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what would be better on a macbook

Justin Ewing

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I have been thinking what would be better as a mac user . Rather that using dual boot to use windows . Why not use Vmware will this be the same as using a dual boot. will i get the same results with out partiining the hard drive. will the drivers work the same ?

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Dual booting will give you much improved performance in both operating systems but has the disadvantage of not being able to use both at the same time...

A VM (as most prefer in the Mac world, Parallels, it's like VMWare but for Mac OS) would allow you to run both OSs at the same time, but with reduced performance on the guest OS (ie: you won't get 3D accelation in a VM... yet).

Parallels even has a mode where you can have an app that's running in Windows appear to be running as a Mac app, so say you needed IE6 for something, you could open Parallels, do this funky thing, and then it would work and act like you have IE6 running on your Mac desktop, just like any other app (though from what I understand will still be running Windows beneath IE, it just crops the screen).

Basically though, if you're looking for raw performance then dual boot (gaming, resource heavy apps, anything with 3D), if you don't need the raw performance then try Parallels, which provides the convenience you lose with dual booting.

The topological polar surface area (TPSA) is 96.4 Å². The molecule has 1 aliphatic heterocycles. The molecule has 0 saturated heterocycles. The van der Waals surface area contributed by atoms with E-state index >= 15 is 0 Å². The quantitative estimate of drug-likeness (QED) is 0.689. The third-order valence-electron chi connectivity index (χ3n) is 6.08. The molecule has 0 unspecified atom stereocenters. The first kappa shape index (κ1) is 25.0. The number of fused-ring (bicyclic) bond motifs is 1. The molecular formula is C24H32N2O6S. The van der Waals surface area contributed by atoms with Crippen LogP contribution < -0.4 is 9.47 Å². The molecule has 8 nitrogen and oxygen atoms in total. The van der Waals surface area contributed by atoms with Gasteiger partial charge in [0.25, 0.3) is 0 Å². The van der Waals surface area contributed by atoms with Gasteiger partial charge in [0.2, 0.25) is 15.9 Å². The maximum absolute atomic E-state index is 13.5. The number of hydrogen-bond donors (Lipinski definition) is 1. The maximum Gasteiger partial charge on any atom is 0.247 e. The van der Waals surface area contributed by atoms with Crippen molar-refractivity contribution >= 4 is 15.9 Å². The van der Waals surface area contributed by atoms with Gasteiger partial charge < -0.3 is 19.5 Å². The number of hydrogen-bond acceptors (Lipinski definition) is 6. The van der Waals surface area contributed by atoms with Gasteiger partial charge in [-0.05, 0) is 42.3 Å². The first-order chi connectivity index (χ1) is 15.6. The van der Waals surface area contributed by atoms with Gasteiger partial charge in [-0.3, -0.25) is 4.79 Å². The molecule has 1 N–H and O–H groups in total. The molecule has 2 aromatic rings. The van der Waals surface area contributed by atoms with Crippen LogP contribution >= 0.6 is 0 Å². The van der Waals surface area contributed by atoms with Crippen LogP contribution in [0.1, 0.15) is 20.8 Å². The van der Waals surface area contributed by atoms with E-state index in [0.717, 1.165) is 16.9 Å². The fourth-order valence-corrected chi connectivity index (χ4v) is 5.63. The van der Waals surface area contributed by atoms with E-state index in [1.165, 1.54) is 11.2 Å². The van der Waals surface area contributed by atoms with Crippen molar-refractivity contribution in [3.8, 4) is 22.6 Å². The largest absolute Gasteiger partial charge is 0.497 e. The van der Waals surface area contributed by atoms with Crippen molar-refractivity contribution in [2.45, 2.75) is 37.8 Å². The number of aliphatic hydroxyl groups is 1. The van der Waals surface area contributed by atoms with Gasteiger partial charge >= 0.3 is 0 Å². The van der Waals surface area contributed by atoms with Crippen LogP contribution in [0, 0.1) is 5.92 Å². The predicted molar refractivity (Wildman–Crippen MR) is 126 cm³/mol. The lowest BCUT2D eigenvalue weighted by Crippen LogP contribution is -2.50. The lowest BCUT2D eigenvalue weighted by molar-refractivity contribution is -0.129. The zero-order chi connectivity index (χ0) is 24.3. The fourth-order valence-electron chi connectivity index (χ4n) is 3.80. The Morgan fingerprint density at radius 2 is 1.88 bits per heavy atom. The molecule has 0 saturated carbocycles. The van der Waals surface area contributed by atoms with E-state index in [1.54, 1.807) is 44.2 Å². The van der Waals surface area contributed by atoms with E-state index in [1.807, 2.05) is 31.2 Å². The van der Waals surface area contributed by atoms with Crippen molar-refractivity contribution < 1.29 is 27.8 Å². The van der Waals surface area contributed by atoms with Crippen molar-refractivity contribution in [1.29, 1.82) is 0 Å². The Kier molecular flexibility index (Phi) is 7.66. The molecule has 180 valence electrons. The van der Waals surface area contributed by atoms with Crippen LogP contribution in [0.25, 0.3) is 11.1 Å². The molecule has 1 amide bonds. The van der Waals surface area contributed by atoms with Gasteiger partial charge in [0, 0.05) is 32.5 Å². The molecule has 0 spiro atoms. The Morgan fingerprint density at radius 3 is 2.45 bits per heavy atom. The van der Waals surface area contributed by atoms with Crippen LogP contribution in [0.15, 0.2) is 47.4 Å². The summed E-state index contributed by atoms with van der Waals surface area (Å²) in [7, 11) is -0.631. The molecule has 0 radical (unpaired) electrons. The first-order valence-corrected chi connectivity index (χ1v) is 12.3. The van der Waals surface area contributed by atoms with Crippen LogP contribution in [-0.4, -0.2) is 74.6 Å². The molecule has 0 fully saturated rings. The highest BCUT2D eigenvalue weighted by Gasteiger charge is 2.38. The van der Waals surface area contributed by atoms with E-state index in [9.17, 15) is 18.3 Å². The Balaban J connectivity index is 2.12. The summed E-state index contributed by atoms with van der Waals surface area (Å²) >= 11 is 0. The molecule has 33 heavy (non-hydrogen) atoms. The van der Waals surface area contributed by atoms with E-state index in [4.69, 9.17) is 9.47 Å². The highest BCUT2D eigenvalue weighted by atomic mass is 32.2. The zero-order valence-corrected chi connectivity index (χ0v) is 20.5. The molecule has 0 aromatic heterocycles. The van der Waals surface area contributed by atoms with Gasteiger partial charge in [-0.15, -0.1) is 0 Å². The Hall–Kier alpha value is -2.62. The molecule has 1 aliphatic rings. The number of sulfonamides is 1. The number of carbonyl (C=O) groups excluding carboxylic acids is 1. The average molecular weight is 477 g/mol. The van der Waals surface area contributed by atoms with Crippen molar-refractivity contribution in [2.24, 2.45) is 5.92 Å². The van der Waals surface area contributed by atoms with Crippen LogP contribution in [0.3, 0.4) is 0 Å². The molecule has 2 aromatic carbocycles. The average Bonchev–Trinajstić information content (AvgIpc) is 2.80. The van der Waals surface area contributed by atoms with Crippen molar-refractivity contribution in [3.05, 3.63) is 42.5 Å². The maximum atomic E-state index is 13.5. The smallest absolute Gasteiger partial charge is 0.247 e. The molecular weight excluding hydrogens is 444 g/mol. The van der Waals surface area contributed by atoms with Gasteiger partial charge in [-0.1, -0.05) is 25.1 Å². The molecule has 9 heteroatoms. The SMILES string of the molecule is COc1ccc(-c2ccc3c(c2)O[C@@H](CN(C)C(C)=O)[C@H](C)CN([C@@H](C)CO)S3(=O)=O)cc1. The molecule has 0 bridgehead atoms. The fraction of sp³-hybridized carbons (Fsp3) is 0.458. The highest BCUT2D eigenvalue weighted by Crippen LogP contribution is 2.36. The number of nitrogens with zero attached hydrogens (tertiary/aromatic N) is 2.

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Guest requiemnoise

This is what I would do..,

This is the simplest solution. If you are using Ubuntu, VMWARE server should be in fiesty commercial repo.

Editing your source file is really easy. Just google it.

type  "sudo apt-get install vmware"

it should install vmware without knowing anything about compiling modules that you need.

just type, "vmware" and you are done.

Now, go to Vmware site and download Vmware converter. This app will convert any windows partition to a Vmware appliance. It is a simple gui app. Now, run your existing Windows top of Ubuntu. Make sure you install Vmware tools inside, so you can copy paste among two OSes. Virtualization instructions to OS are native, so it should be the same speed unless it requires access to devices such as video, sounds, and i/o. Linux is designed to be virtualized.

I hope this helps.

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